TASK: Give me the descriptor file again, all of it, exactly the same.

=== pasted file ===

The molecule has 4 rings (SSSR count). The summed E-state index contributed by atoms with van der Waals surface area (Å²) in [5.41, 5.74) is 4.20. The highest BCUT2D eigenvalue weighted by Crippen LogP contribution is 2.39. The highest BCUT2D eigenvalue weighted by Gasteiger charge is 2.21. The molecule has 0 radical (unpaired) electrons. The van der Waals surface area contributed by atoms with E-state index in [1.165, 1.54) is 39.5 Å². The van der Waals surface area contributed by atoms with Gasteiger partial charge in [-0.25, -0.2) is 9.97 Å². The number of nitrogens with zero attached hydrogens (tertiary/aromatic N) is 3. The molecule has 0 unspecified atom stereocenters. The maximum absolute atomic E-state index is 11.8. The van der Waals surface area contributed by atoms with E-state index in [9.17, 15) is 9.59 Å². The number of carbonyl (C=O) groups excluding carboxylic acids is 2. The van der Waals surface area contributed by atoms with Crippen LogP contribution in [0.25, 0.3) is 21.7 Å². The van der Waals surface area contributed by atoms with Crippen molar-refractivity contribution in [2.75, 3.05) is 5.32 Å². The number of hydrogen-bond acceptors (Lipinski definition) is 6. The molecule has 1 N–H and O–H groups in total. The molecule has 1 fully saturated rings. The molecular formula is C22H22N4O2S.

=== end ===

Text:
The molecule has 4 rings (SSSR count). The summed E-state index contributed by atoms with van der Waals surface area (Å²) in [5.41, 5.74) is 4.20. The highest BCUT2D eigenvalue weighted by Crippen LogP contribution is 2.39. The highest BCUT2D eigenvalue weighted by Gasteiger charge is 2.21. The molecule has 0 radical (unpaired) electrons. The van der Waals surface area contributed by atoms with E-state index in [1.165, 1.54) is 39.5 Å². The van der Waals surface area contributed by atoms with Gasteiger partial charge in [-0.25, -0.2) is 9.97 Å². The number of nitrogens with zero attached hydrogens (tertiary/aromatic N) is 3. The molecule has 0 unspecified atom stereocenters. The maximum absolute atomic E-state index is 11.8. The van der Waals surface area contributed by atoms with E-state index in [9.17, 15) is 9.59 Å². The number of carbonyl (C=O) groups excluding carboxylic acids is 2. The van der Waals surface area contributed by atoms with Crippen LogP contribution in [0.25, 0.3) is 21.7 Å². The van der Waals surface area contributed by atoms with Crippen molar-refractivity contribution in [2.75, 3.05) is 5.32 Å². The number of hydrogen-bond acceptors (Lipinski definition) is 6. The molecule has 1 N–H and O–H groups in total. The molecule has 1 fully saturated rings. The molecular formula is C22H22N4O2S.